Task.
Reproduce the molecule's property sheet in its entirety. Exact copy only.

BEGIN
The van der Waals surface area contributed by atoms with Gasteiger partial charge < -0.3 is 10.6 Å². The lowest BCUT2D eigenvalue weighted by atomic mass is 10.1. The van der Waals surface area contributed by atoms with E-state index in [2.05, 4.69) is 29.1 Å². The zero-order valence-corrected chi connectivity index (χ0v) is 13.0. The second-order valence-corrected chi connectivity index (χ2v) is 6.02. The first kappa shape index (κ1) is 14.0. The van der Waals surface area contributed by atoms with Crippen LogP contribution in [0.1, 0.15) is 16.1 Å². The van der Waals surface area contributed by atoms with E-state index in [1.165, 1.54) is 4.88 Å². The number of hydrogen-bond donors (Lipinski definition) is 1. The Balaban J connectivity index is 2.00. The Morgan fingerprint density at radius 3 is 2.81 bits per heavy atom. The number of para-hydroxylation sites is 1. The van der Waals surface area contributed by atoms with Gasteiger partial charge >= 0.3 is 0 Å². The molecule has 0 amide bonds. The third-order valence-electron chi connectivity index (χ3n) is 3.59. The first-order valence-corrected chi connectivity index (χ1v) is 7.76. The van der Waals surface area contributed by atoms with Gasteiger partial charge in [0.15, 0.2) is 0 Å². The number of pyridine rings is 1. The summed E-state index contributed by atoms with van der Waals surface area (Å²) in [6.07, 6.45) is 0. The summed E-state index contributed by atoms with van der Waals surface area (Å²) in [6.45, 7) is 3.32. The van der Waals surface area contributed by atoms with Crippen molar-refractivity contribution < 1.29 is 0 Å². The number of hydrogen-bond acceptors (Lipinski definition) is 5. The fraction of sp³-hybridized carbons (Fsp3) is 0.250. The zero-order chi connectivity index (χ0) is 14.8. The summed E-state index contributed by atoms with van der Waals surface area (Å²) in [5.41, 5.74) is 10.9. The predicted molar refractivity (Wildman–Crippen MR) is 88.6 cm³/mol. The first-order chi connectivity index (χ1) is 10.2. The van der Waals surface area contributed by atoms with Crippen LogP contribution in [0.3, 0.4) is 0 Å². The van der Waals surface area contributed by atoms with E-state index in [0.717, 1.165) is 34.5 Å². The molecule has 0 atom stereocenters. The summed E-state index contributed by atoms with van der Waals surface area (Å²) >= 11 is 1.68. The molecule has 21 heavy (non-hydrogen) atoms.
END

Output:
The van der Waals surface area contributed by atoms with Gasteiger partial charge < -0.3 is 10.6 Å². The lowest BCUT2D eigenvalue weighted by atomic mass is 10.1. The van der Waals surface area contributed by atoms with E-state index in [2.05, 4.69) is 29.1 Å². The zero-order valence-corrected chi connectivity index (χ0v) is 13.0. The second-order valence-corrected chi connectivity index (χ2v) is 6.02. The first kappa shape index (κ1) is 14.0. The van der Waals surface area contributed by atoms with Crippen LogP contribution in [0.1, 0.15) is 16.1 Å². The van der Waals surface area contributed by atoms with E-state index in [1.165, 1.54) is 4.88 Å². The number of hydrogen-bond donors (Lipinski definition) is 1. The Balaban J connectivity index is 2.00. The Morgan fingerprint density at radius 3 is 2.81 bits per heavy atom. The number of para-hydroxylation sites is 1. The van der Waals surface area contributed by atoms with Gasteiger partial charge >= 0.3 is 0 Å². The molecule has 0 amide bonds. The third-order valence-electron chi connectivity index (χ3n) is 3.59. The first-order valence-corrected chi connectivity index (χ1v) is 7.76. The van der Waals surface area contributed by atoms with Gasteiger partial charge in [0.15, 0.2) is 0 Å². The number of pyridine rings is 1. The summed E-state index contributed by atoms with van der Waals surface area (Å²) in [6.07, 6.45) is 0. The summed E-state index contributed by atoms with van der Waals surface area (Å²) in [6.45, 7) is 3.32. The van der Waals surface area contributed by atoms with Crippen molar-refractivity contribution < 1.29 is 0 Å². The number of hydrogen-bond acceptors (Lipinski definition) is 5. The fraction of sp³-hybridized carbons (Fsp3) is 0.250. The zero-order chi connectivity index (χ0) is 14.8. The summed E-state index contributed by atoms with van der Waals surface area (Å²) in [5.41, 5.74) is 10.9. The predicted molar refractivity (Wildman–Crippen MR) is 88.6 cm³/mol. The first-order chi connectivity index (χ1) is 10.2. The van der Waals surface area contributed by atoms with Crippen LogP contribution in [0.3, 0.4) is 0 Å². The van der Waals surface area contributed by atoms with E-state index in [0.717, 1.165) is 34.5 Å². The molecule has 0 atom stereocenters. The summed E-state index contributed by atoms with van der Waals surface area (Å²) >= 11 is 1.68. The molecule has 21 heavy (non-hydrogen) atoms.